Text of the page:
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Singapore's 'light touch' on the Internet gets heavier

Kirsten Han photo
Kirsten HanSingapore
Singapore's 'light touch' on the Internet gets heavier
Human Rights Watch's 2016 World Report highlights the continued suppression of freedom of expression and assembly in the Southeast Asian city-state of Singapore.

Singapore's government has turned its attention towards controlling the Internet even as it continues to restrict freedoms of expression and assembly, Human Rights Watch (HRW) said in its World Report 2016 on Wednesday.

“In 2015, bloggers and online news portals increasingly faced punitive action for any criticism of the government,” said Phil Robertson, deputy Asia director at HRW. “The Singapore government demonstrated its contempt for the free flow of information and freedom of expression that should be expected from a country that identifies itself as a credible global business and finance center.”

News of bloggers in the courts in 2015 have drawn attention to the tiny-yet-wealthy city-state's track record on free speech.

In January 2015, the court convicted well-established blogger Alex Au of scandalising the judiciary – a piece of legislation abolished by Singapore's former colonial master United Kingdom in 2013 – for a blog post on the court's handling of two constitutional challenges to Section 377a, which criminalises sex between men. Au was fined S$8,000 (US$5,600).

Two months later, teenager Amos Yee was arrested by the police for wounding religious feelings and distributing obscene material after he published a YouTube rant about the recently-departed Lee Kuan Yew, Singapore's much-revered first prime minister, and shared an image of Lee engaging in anal intercourse with Margaret Thatcher in the wheelbarrow position. Yee was held in remand for over 50 days, and was later sentenced to a backdated jail term of four weeks

Later in the year blogger Roy Ngerng was ordered to pay S$150,000 (US$104,994) to Prime Minister Lee Hsien Loong after he was found guilty of defaming the premier in a blog post that suggested Lee had been involved in misappropriating monies from the state pension fund.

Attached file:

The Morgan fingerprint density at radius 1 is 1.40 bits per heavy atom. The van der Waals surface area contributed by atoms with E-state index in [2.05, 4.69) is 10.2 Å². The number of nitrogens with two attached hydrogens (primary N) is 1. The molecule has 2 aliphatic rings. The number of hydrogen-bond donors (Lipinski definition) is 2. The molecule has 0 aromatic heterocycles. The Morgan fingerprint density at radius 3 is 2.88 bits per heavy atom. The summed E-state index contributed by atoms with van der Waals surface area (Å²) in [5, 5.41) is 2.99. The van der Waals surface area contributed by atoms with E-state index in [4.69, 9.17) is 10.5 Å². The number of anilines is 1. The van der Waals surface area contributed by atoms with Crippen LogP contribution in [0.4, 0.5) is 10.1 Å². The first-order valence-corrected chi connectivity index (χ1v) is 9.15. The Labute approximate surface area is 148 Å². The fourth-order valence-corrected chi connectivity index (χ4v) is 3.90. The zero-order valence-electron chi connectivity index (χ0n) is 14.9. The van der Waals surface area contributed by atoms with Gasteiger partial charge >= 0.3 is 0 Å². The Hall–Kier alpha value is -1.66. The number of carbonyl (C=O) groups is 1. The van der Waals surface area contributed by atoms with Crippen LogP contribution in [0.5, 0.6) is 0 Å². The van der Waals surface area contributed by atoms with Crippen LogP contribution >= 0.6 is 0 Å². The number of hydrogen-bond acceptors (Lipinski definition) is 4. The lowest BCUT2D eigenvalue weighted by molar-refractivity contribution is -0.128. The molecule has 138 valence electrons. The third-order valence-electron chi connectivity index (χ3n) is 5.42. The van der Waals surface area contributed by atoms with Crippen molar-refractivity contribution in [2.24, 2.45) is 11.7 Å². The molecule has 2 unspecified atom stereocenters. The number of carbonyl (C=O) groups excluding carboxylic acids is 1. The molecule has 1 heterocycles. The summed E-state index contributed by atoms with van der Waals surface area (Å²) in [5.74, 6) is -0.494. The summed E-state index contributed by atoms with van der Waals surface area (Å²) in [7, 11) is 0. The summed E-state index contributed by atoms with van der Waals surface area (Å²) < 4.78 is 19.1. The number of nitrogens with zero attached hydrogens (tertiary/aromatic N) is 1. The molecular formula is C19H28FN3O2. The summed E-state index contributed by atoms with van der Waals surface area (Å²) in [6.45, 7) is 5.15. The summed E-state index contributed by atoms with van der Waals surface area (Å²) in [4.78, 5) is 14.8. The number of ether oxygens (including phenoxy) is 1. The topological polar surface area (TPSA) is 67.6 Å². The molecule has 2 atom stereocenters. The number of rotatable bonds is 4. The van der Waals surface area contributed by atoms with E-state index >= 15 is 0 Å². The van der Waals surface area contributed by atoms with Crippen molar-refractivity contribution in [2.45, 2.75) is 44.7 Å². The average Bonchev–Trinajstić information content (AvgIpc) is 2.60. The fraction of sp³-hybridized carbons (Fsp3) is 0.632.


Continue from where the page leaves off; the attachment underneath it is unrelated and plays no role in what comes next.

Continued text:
“Singapore’s crackdown on bloggers and others asserting their free speech rights shows the government’s determination to place control over freedom,” Robertson added. “The city-state’s economic success can’t mask the insidious repression and censorship citizens face every day.”

HRW's report also highlighted restrictions on public assembly in Singapore. Under the law, only gatherings at Hong Lim Park – a small area of green space near the city centre – can be held without first obtaining a police permit. Demonstrations and public assemblies anywhere else on the island are prohibited unless one has a police permit, which can be difficult to obtain.

In 2015, the state continued its prosecution of Ngerng and fellow activist Han Hui Hui for holding a demonstration without permit at Hong Lim Park, on the grounds that they had registered their event as only having speeches, and therefore were not allowed to have had marching or other protest activities. Ngerng and Han had led event attendees on a march around the park, during which they were accused of heckling special needs children who were performing at a charity event at the same venue. Ngerng plead guilty and was fined, while Han's case is still ongoing. They, and four others, were also charged with public nuisance. Three have plead guilty to the charge.

HRW's report on Singapore also includes mentions of detention without trial under the Internal Security Act and the Criminal Law (Temporary Provisions) Act, and the city-state's continued use of capital punishment, as well as ongoing censorship of LGBT content.

The Singapore chapter in HRW's report can be found here.

#human rights, #singapore, #free speech

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